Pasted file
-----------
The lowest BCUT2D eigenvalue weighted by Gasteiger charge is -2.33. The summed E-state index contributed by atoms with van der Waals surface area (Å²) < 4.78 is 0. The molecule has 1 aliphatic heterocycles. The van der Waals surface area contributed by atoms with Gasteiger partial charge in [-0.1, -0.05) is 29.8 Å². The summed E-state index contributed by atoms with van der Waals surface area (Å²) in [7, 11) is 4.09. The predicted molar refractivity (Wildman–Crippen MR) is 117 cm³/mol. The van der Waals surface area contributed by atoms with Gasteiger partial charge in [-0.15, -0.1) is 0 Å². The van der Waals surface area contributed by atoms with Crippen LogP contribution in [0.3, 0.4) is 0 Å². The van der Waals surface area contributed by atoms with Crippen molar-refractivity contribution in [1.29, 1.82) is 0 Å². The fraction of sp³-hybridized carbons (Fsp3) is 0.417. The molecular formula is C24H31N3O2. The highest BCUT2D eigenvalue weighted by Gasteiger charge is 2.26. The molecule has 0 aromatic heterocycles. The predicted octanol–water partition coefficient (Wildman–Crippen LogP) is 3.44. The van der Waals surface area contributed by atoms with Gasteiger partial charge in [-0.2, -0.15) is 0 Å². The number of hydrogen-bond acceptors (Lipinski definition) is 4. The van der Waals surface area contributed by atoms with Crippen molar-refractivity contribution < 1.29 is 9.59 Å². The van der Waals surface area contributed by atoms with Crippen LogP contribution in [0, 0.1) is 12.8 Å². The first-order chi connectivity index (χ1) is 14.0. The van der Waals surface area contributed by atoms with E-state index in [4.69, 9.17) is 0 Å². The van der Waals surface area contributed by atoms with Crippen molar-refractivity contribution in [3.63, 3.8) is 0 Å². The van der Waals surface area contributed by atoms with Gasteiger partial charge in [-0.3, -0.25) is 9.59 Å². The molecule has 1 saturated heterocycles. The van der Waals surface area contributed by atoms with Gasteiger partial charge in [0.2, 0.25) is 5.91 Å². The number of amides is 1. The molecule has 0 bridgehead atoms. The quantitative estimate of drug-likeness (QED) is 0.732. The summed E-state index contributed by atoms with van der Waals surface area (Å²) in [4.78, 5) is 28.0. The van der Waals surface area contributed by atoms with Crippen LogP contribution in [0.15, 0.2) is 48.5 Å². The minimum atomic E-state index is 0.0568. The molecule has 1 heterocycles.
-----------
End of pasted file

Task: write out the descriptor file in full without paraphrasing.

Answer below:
The lowest BCUT2D eigenvalue weighted by Gasteiger charge is -2.33. The summed E-state index contributed by atoms with van der Waals surface area (Å²) < 4.78 is 0. The molecule has 1 aliphatic heterocycles. The van der Waals surface area contributed by atoms with Gasteiger partial charge in [-0.1, -0.05) is 29.8 Å². The summed E-state index contributed by atoms with van der Waals surface area (Å²) in [7, 11) is 4.09. The predicted molar refractivity (Wildman–Crippen MR) is 117 cm³/mol. The van der Waals surface area contributed by atoms with Gasteiger partial charge in [-0.15, -0.1) is 0 Å². The van der Waals surface area contributed by atoms with Crippen LogP contribution in [0.3, 0.4) is 0 Å². The van der Waals surface area contributed by atoms with Crippen molar-refractivity contribution in [1.29, 1.82) is 0 Å². The fraction of sp³-hybridized carbons (Fsp3) is 0.417. The molecular formula is C24H31N3O2. The highest BCUT2D eigenvalue weighted by Gasteiger charge is 2.26. The molecule has 0 aromatic heterocycles. The predicted octanol–water partition coefficient (Wildman–Crippen LogP) is 3.44. The van der Waals surface area contributed by atoms with Gasteiger partial charge in [-0.2, -0.15) is 0 Å². The number of hydrogen-bond acceptors (Lipinski definition) is 4. The van der Waals surface area contributed by atoms with Crippen molar-refractivity contribution < 1.29 is 9.59 Å². The van der Waals surface area contributed by atoms with Crippen LogP contribution in [0, 0.1) is 12.8 Å². The first-order chi connectivity index (χ1) is 14.0. The van der Waals surface area contributed by atoms with E-state index in [4.69, 9.17) is 0 Å². The van der Waals surface area contributed by atoms with Crippen molar-refractivity contribution in [3.63, 3.8) is 0 Å². The van der Waals surface area contributed by atoms with Gasteiger partial charge in [-0.3, -0.25) is 9.59 Å². The molecule has 1 saturated heterocycles. The van der Waals surface area contributed by atoms with Gasteiger partial charge in [0.2, 0.25) is 5.91 Å². The number of amides is 1. The molecule has 0 bridgehead atoms. The quantitative estimate of drug-likeness (QED) is 0.732. The summed E-state index contributed by atoms with van der Waals surface area (Å²) in [4.78, 5) is 28.0. The van der Waals surface area contributed by atoms with Crippen LogP contribution in [0.15, 0.2) is 48.5 Å². The minimum atomic E-state index is 0.0568. The molecule has 1 heterocycles.